During this second half of Arsene Wenger’s tenure at Arsenal, pundits, journo’s and alike have all posed the same few questions; do Arsenal have steel, do they have desire, are they up for it? We saw during the week that these questions are still front and centre as we watched our best available XI get a lesson from Swansea.
The days of Seaman, Adams, Keown, Dixon, Vieira and Petit are long over but what they stood for still applies…and in fact severely lacks throughout Arsenal teams of recent years. Steel, grit, mental strength, desire, motivation and effort are synonymous with The Invincibles and other trophy winning squads before them. As recent years have shown, Stoke away on a wet and miserable mid-week night, Swansea away in the same conditions, and the likes of Southampton and Bournemouth away have all been banana skins and hurdles that we could not overcome.
The addition of Petr Cech to support the long-serving Koscielny should have strengthened the team’s spine but really, this has had little success in terms of organisation. Same with Mustafi, the squad’s talent levels have increased but fragility at set pieces and defending high/long balls away from home in miserable conditions has barely improved since the days of Fabianski and Szczęsny. Our approach to these games has got to change, whether that be during pre-game preparation on the coach or hotels, during team talks and team announcements or during warm-ups – the team and management need to fundamentally organise themselves with grit and desire first and foremost. Wenger needs to motivate his players more for these games, get them ‘up for it’. So what can be done?
Teams that sit off Arsenal, usually lesser teams, who are incredibly organised and ultimately packed with grit, determination and who all seem ‘up for it’ are often the most dangerous. Picture the scenario – we pass sideways and backwards, controlling the game for much of the first half but the opposition then have a chance or two and are ahead first. We are then are on the back foot come the second half and begin to take risks just to equalise, opening our defence and exposing ourselves in the process. It’s the same story, season after season…we lack the grit to fight through these games, to dig out results. Yes, there has been the odd great occasion, Burnley in the 90th minute twice, that late Welbeck header against Leicester but overall these types of games remain a hurdle for Wenger and his men. Does he need to change the shape or style of his XI from a Man City game to a Bournemouth game for example? Wenger’s rigidity and lack of change over the last ten or eleven years has cost us, no doubt, but the players should take responsibility as well. As individuals, the players never seem to learn from last time, and it’s always the same issues that trouble us.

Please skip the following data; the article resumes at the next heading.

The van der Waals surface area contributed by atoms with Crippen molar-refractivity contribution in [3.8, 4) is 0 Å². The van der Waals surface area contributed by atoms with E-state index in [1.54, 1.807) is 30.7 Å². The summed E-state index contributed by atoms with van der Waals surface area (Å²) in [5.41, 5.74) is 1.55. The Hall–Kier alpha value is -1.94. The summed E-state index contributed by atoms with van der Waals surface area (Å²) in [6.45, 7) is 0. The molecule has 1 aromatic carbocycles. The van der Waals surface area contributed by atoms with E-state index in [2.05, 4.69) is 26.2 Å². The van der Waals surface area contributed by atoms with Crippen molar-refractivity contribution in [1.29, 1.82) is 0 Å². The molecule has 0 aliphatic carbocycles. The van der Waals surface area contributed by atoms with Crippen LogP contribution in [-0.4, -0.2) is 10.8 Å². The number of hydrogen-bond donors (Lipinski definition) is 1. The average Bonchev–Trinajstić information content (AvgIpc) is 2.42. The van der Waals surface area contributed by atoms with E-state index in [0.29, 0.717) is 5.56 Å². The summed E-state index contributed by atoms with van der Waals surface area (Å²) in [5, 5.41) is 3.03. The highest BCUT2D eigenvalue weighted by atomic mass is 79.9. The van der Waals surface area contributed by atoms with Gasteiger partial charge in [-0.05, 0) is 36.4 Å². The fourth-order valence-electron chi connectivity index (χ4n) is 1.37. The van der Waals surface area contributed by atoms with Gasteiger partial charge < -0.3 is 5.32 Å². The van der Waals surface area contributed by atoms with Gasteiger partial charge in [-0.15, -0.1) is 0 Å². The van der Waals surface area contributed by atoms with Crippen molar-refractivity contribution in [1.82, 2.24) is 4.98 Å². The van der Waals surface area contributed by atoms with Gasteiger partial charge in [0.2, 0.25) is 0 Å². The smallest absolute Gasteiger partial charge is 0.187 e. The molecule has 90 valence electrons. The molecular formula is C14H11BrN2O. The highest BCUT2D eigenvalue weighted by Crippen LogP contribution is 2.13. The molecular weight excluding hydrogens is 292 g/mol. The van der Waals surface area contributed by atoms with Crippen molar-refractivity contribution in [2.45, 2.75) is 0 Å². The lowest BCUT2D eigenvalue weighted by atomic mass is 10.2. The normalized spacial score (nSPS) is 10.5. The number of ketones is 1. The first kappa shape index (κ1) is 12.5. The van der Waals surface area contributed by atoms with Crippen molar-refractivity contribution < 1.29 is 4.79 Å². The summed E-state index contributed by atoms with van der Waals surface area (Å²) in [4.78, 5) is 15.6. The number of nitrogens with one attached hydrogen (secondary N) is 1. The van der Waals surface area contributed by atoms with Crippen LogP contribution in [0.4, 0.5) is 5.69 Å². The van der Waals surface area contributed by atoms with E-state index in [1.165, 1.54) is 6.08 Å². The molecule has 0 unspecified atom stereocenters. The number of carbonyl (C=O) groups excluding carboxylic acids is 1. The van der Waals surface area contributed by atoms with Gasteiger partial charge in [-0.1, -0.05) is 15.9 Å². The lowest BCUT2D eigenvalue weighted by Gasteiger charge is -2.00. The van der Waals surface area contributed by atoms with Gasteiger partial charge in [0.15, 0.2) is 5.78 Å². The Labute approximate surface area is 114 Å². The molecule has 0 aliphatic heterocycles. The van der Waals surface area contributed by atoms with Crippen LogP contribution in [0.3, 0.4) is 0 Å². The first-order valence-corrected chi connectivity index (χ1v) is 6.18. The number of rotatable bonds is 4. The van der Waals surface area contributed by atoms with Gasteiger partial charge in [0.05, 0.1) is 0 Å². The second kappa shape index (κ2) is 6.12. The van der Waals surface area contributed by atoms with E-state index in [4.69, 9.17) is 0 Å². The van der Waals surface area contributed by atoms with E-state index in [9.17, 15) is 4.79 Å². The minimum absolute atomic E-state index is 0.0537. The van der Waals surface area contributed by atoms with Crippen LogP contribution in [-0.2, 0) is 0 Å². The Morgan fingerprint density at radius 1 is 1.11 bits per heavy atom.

Having now secured Ozil, and likely to secure Wilshere, this combination is the key to overcoming our wet and miserable away day blues. Ozil is the one to unlock a well-organised opposition defence, whilst Wilshere will bring the grit and fight to our midfield. It was obvious that the team missed Jack against Swansea as our midfield was more keen to pass and play than they were to get stuck in and make tackles. Recruitment is also crucial going forward, Wenger has always looked to sign a technical expert, a footballing defender – it is now time we add a traditional defender to the mix. A healthy squad needs different types of players for different types of opponents in order to succeed and win trophies. Our centre backs especially, are all footballing defenders so their first instinct is to pass and play. However, this is often costly and a more traditional English-type of centre back would just clear the ball. No matter what, that hunger and desire to keep a clean sheet would never be risked for a pointless sideways pass across goal, something we as fans regularly see.
Understanding is also key. Sam Clucas slipped through our four-man defence Tuesday night as our fullbacks were positioned as if it were three at the back, thinking a third CB was stationed to help. This laziness led Koscielny to be exposed on his right with a huge gap between Bellerin at right back and Laurent himself. Learning from mistakes, adaptability, determination, fight for a clean sheet, no risks and no nonsense should backbone our approach to provide a solid platform for free flowing forward-thinking attacking football. Our front line has no doubt improved with the expulsion of Alexis and the additions of Mhki and Auba but they need a solid base behind them. A true CDM in the mould Makelele or Kante is still required in my opinion. Every successful modern-day team who wins league titles has one; Man City (Fernandinho), Chelsea (Kante/Matic), Barcelona (Busquets), Juventus (Khedira) and Monaco (Fabinho) are just some examples from recent memory. No matter whether it is four or three in defence, a true CDM – who’s instinctive game is to suss out danger – will be always be positioned in front of the back line. That first line of protection and steel is something our midfield unit currently lacks and Coquelin was the only obvious candidate but he has recently moved on it falls to Wilshere and Xhaka or Ramsey to limit their playmaking styles to try to fill this void. Until the club addresses the issue, we will continue to have problems on those cold and wet winter away days.